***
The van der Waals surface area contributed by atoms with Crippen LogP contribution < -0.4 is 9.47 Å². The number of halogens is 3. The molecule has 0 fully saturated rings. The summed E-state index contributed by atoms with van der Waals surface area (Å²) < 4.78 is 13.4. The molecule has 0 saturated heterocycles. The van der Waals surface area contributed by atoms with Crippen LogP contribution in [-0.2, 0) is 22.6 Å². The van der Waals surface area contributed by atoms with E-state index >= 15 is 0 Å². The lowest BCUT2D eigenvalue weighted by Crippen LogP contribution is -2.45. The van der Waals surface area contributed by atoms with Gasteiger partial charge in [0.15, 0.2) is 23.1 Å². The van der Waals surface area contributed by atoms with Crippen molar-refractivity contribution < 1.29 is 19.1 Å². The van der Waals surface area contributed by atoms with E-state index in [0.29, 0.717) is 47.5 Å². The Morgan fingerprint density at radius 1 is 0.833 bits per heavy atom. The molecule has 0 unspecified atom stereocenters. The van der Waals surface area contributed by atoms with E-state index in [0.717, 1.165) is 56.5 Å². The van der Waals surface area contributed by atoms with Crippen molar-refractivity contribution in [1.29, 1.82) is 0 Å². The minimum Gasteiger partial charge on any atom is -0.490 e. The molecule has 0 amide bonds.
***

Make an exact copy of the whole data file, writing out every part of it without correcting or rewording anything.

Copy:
The van der Waals surface area contributed by atoms with Crippen LogP contribution < -0.4 is 9.47 Å². The number of halogens is 3. The molecule has 0 fully saturated rings. The summed E-state index contributed by atoms with van der Waals surface area (Å²) < 4.78 is 13.4. The molecule has 0 saturated heterocycles. The van der Waals surface area contributed by atoms with Crippen LogP contribution in [-0.2, 0) is 22.6 Å². The van der Waals surface area contributed by atoms with E-state index >= 15 is 0 Å². The lowest BCUT2D eigenvalue weighted by Crippen LogP contribution is -2.45. The van der Waals surface area contributed by atoms with Gasteiger partial charge in [0.15, 0.2) is 23.1 Å². The van der Waals surface area contributed by atoms with Crippen molar-refractivity contribution < 1.29 is 19.1 Å². The van der Waals surface area contributed by atoms with E-state index in [0.29, 0.717) is 47.5 Å². The Morgan fingerprint density at radius 1 is 0.833 bits per heavy atom. The molecule has 0 unspecified atom stereocenters. The van der Waals surface area contributed by atoms with E-state index in [0.717, 1.165) is 56.5 Å². The van der Waals surface area contributed by atoms with Crippen molar-refractivity contribution in [1.29, 1.82) is 0 Å². The minimum Gasteiger partial charge on any atom is -0.490 e. The molecule has 0 amide bonds.